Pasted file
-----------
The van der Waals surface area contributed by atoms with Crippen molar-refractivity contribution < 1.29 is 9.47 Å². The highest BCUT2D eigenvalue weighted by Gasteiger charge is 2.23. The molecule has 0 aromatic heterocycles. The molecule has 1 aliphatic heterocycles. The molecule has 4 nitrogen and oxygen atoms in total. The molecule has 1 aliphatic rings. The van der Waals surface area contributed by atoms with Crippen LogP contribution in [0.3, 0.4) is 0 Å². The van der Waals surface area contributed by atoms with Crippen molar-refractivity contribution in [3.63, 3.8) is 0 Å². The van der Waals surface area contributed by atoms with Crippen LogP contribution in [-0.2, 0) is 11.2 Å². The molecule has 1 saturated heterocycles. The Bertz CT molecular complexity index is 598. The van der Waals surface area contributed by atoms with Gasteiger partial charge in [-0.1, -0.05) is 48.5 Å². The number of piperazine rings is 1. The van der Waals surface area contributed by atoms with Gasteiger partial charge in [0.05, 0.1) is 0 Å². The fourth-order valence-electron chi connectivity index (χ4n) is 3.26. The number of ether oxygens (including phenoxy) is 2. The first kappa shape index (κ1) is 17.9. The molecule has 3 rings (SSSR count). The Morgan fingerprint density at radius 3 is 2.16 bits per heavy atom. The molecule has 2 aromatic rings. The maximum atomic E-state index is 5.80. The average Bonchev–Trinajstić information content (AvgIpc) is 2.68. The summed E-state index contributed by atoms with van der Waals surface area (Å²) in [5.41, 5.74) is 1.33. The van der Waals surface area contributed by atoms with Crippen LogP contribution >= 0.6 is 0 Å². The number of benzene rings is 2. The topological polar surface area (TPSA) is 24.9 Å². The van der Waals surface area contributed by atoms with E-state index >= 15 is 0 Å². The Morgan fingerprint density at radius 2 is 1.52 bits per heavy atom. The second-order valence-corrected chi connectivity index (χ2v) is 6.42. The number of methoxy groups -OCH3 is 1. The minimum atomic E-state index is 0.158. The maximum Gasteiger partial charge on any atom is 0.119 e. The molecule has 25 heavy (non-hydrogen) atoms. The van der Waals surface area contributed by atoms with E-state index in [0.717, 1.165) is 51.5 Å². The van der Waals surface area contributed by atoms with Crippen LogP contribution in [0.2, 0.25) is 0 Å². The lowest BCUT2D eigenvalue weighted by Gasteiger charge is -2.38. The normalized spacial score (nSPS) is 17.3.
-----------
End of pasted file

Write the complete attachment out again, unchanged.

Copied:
The van der Waals surface area contributed by atoms with Crippen molar-refractivity contribution < 1.29 is 9.47 Å². The highest BCUT2D eigenvalue weighted by Gasteiger charge is 2.23. The molecule has 0 aromatic heterocycles. The molecule has 1 aliphatic heterocycles. The molecule has 4 nitrogen and oxygen atoms in total. The molecule has 1 aliphatic rings. The van der Waals surface area contributed by atoms with Crippen LogP contribution in [0.3, 0.4) is 0 Å². The van der Waals surface area contributed by atoms with Crippen molar-refractivity contribution in [3.63, 3.8) is 0 Å². The van der Waals surface area contributed by atoms with Crippen LogP contribution in [-0.2, 0) is 11.2 Å². The molecule has 1 saturated heterocycles. The Bertz CT molecular complexity index is 598. The van der Waals surface area contributed by atoms with Gasteiger partial charge in [-0.1, -0.05) is 48.5 Å². The number of piperazine rings is 1. The van der Waals surface area contributed by atoms with Gasteiger partial charge in [0.05, 0.1) is 0 Å². The fourth-order valence-electron chi connectivity index (χ4n) is 3.26. The number of ether oxygens (including phenoxy) is 2. The first kappa shape index (κ1) is 17.9. The molecule has 3 rings (SSSR count). The Morgan fingerprint density at radius 3 is 2.16 bits per heavy atom. The molecule has 2 aromatic rings. The maximum atomic E-state index is 5.80. The average Bonchev–Trinajstić information content (AvgIpc) is 2.68. The summed E-state index contributed by atoms with van der Waals surface area (Å²) in [5.41, 5.74) is 1.33. The van der Waals surface area contributed by atoms with Crippen LogP contribution >= 0.6 is 0 Å². The number of benzene rings is 2. The topological polar surface area (TPSA) is 24.9 Å². The van der Waals surface area contributed by atoms with E-state index >= 15 is 0 Å². The Morgan fingerprint density at radius 2 is 1.52 bits per heavy atom. The second-order valence-corrected chi connectivity index (χ2v) is 6.42. The number of methoxy groups -OCH3 is 1. The minimum atomic E-state index is 0.158. The maximum Gasteiger partial charge on any atom is 0.119 e. The molecule has 25 heavy (non-hydrogen) atoms. The van der Waals surface area contributed by atoms with E-state index in [0.717, 1.165) is 51.5 Å². The van der Waals surface area contributed by atoms with Crippen LogP contribution in [0.2, 0.25) is 0 Å². The lowest BCUT2D eigenvalue weighted by Gasteiger charge is -2.38. The normalized spacial score (nSPS) is 17.3.